Looking at the handy-dandy reverse-VH chart (posted previously on InGoal) with the shot location plotted with a green dot, we can see that RVH was a very appropriate choice based on where the shot was coming from.


The chart isn’t set in stone, but by following it Crawford was able to take away the jam-play option from Wilson. He also would have stopped this chance if he only made a proper seal on the post.

It almost seems like Crawford was caught off guard by how quickly Wilson’s shot was elevated. By the angle of his shoulders, he was expecting something along the ice, or chest-height at the very most.

Either way, the criticisms of the choice to use RVH in this situation are probably unwarranted. Yes, he could have used VH and stopped it, but what if Wilson tried to jam it in? What if he took a low, hard shot at Crawford’s stick and it allowed a juicy rebound in the slot?

There are many things that can be picked apart on any given goal, but save selection shouldn’t be number one on the list. The reverse-VH technique did its’ job, and it was the goaltender’s failure to react that caused the goal.

Plus, hey, give Colin Wilson a bit of credit for a fantastic shot.

About The Author

Greg Balloch

Greg Balloch is a Vancouver-based writer for InGoal Magazine, broadcaster for Sportsnet 650, and goaltending coach. His career began in Hamilton, Ontario with the Junior 'A' Hamilton Red Wings, before moving to Vancouver to cover the Canucks on the radio and work with the Surrey Eagles of the BCHL. A lifelong goaltender, he has been teaching the position for over a decade.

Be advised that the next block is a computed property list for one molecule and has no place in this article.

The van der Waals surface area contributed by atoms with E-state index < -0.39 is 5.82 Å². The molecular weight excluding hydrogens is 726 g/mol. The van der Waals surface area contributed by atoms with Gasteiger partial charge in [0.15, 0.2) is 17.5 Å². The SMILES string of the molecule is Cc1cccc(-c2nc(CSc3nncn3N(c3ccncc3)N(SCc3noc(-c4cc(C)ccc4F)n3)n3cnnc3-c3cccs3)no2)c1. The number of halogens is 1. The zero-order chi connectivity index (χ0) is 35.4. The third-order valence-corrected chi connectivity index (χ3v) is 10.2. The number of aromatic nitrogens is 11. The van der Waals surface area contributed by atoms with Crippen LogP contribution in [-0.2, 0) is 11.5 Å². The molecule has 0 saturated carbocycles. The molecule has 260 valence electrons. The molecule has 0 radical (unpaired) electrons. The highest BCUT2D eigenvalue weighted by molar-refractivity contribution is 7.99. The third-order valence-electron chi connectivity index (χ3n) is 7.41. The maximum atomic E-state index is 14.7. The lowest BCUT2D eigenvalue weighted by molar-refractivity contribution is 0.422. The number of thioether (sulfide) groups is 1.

1. Pierre Mocka

    His technique is poor, it is therefore not cover properly when they take a shot or crush the net!
    Give me an hour with him on ice and I will solve the problem!

  2. Alex Porter

    Not looking big Crawford and needed to cover that post area

  3. BeninLondon

    I am noticing that he uses his skate on the post in the RVH as opposed to the boot of the pad, what are the prevailing thoughts on if he were to use the boot of the pad on the post in order to get a little taller in the upper body and create a better post seal. From my experience I have seen the boot/shin of the pad as an option when there isn’t enough flexibility in the hips or ankles (read beer league or young goalies)

  4. Billy

    BeninLondon, you bring up a great point about beer leaguers. I am one and have been dealing with a RVH-related right ankle injury. I’ve been using the skate against the post, and I have to sit back and put a lot of weight on my ankle to seal the post. What I should have been doing is what you mentioned – putting my skate in the net a bit and sealing the post with the boot/shin of the pad.